Filmmaker, designer and visual artist, Dhanya Pilo (ISC, ) is also the founder of India’s only self-sustaining public art project – The Wall Project (India)
According to you, what defines public art?
Public art falls between the realms of art and urban planning.It brightens up an area, adds context and story while intriguing and motivating, and simply humanises the built environment. The effectiveness of public art is in achieving more convivial urban environments while retaining the idea that imagining the urban future is as much part of a democratic society as using public space. It provides an intersection between past, present and future, between disciplines, and between ideas. Public art is freely accessible, it reflects our current society.
In my ideal, the best public art contributes just as much to the public good as it does the history of art; a relatively unobtrusive installation that ends up beautifying and popularising functional urban space rather than interfering with it. For example, a road in Drachten, The Netherlands, is painted blue to symbolise the water. It is 1000 meters long and 8 meters wide. It was created to form an urban river and recreate the path of a waterway that used to be where the road currently runs. Look at any of the Anish Kapoor stainless steel installations in London’s public spaces – they motivate every passerby to interact with and have fun with them.
How has Public Art failed/ or succeeded in Bombay?
The only public art that has survived in India is historical statues and fountains, which are reflective of a bygone era. In Mumbai, the painting of the map on Lion Gate at Regal is reflective of that area. R K Laxman’s common man enjoying the breeze at Worli Sea Face is aptly made and installed and can be comprehended by old and young equally. On the other hand, a huge sculpture of a woman holding a baby with the quote ‘A child gives birth to a mother’ under the Bandra flyover might be sincere in concept, but the execution is distant from the idea itself and would not have worked without the quote. The sculpture should have been self-explanatory.
The Wall Project has succeeded as a movement all over Mumbai, as well as spread to other cities like Delhi, Bangalore, Goa etc. More societies and colonies want to adopt this practice. The BMC, as well as the government, have shown support in the past but it will always be a work in progress. Painting walls at Tulsi Pipe Road, the Bandra villages, Colaba and Andheri, with the support of locals and municipality has been achieved in a collaborative way. More than 800 people have been part of the Wall Project — painting publics walls in their cities. Why? I say for self-satisfaction, to contribute to their city and to be proactive in a creative way.
Discuss any piece of public art in Mumbai and what it has achieved
The Tulsi Pipe Road project was to write all the Hindi alphabets on each wall and each painter had to pick one alphabet and visualize a word starting with that letter, e.g. S for Superman. The alphabet project was a simple mural concept which when painted would form as a word learning wall for all those who passed by it, like a school text book on the wall. The paintings by the Bandra project, the Wall Project and other traveling artists, has made the lanes of Bandra a charming place to cycle or walk around exploring the paintings. One such is the painting of the little boy eating bhel next to the bhel puri shop, so if any other person buys bhel, he or she can sit next to the boy and eat.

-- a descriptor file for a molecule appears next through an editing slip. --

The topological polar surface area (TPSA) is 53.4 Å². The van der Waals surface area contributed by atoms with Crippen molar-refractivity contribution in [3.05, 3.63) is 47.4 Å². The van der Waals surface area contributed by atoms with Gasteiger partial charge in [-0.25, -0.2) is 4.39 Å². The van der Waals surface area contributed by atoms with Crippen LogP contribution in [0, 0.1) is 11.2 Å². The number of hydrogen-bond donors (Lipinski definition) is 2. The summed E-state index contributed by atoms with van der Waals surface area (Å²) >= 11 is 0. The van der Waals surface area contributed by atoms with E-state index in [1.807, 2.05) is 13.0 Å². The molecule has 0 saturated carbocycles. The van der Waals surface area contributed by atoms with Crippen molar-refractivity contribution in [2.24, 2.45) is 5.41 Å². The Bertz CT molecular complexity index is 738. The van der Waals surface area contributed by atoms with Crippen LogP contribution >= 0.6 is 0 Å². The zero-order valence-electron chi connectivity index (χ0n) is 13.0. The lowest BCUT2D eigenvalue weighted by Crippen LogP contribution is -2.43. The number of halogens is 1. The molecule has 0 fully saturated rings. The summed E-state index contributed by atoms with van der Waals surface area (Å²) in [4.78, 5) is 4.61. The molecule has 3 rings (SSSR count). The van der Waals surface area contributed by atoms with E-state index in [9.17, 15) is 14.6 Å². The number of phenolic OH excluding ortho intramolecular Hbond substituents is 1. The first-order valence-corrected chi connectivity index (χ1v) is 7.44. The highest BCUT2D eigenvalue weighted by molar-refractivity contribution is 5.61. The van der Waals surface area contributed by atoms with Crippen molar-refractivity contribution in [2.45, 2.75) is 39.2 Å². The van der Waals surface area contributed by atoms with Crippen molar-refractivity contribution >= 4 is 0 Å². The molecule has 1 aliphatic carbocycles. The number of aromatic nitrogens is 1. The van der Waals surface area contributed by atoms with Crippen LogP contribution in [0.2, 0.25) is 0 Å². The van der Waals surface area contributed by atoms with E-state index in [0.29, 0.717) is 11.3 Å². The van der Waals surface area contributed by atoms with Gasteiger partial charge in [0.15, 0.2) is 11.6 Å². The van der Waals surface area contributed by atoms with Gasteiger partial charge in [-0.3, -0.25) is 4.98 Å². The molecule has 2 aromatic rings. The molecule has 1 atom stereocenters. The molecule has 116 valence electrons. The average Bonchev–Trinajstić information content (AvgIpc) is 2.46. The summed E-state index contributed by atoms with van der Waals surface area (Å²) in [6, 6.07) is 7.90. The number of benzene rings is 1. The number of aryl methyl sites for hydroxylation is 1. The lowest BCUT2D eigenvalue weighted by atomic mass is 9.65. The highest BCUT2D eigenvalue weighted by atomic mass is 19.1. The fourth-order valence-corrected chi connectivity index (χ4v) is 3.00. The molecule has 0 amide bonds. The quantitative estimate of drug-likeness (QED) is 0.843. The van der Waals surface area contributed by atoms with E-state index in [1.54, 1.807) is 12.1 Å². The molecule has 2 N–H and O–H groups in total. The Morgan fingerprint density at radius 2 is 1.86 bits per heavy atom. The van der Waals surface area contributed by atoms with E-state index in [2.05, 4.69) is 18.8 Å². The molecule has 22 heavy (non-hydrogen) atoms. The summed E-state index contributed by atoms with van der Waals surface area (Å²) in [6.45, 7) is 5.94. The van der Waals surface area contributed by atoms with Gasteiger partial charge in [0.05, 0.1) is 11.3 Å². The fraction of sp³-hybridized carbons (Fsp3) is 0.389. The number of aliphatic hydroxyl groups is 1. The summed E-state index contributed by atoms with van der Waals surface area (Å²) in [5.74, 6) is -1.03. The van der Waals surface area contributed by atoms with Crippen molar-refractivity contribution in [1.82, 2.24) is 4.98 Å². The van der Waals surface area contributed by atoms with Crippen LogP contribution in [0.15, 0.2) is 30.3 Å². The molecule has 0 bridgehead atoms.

What do you think is the future of public art in the world and in India?
The production and consumption of public art encapsulates the tensions that existed between different visions of the city over the years. It’s also about playfulness and the joy that can be brought to our public spaces. Unsuccessful public art installations are usually the end result of giving an artist a creative role that is too prescriptive, unrealistically high expectations, a mediocre artist who won’t “offend”, limited funds, or an insistence that “everything is approved by everyone”.
Using public art can actually transform schools, offices, public utility spaces, public spaces, colleges, or hospitals into extremely positive and inspiring spaces. Art, design and technology are separated by a thin line, but need to be ingrained into the planning and execution of all our cities — current and future.
What inspired The Wall Project? How has it evolved?
The Wall Project came out of a need to have a creative canvas beyond the scope of establishments. With the Wall Project we were able reclaim various spaces to be public spaces — by painting on the walls and including every curious passerby. It has also gotten people wanting to do more for their city, neighborhood and themselves. Basically, it’s a widely accessible canvas.
It started with a wall in Bazaar Road, Bandra, an old fishing village with so much character yet somehow the house walls seemed unkempt. On seeing one painted wall the neighbours and other artists got interested and offered their walls, and that started a chain reaction. We are in the process of creating a Public Art Centre which will serve as a body to motivate, mediate, research and execute many public art projects, workshops, etc in India.
By Anushka Shivdasani Rovshen
Photo credit: The Wall Project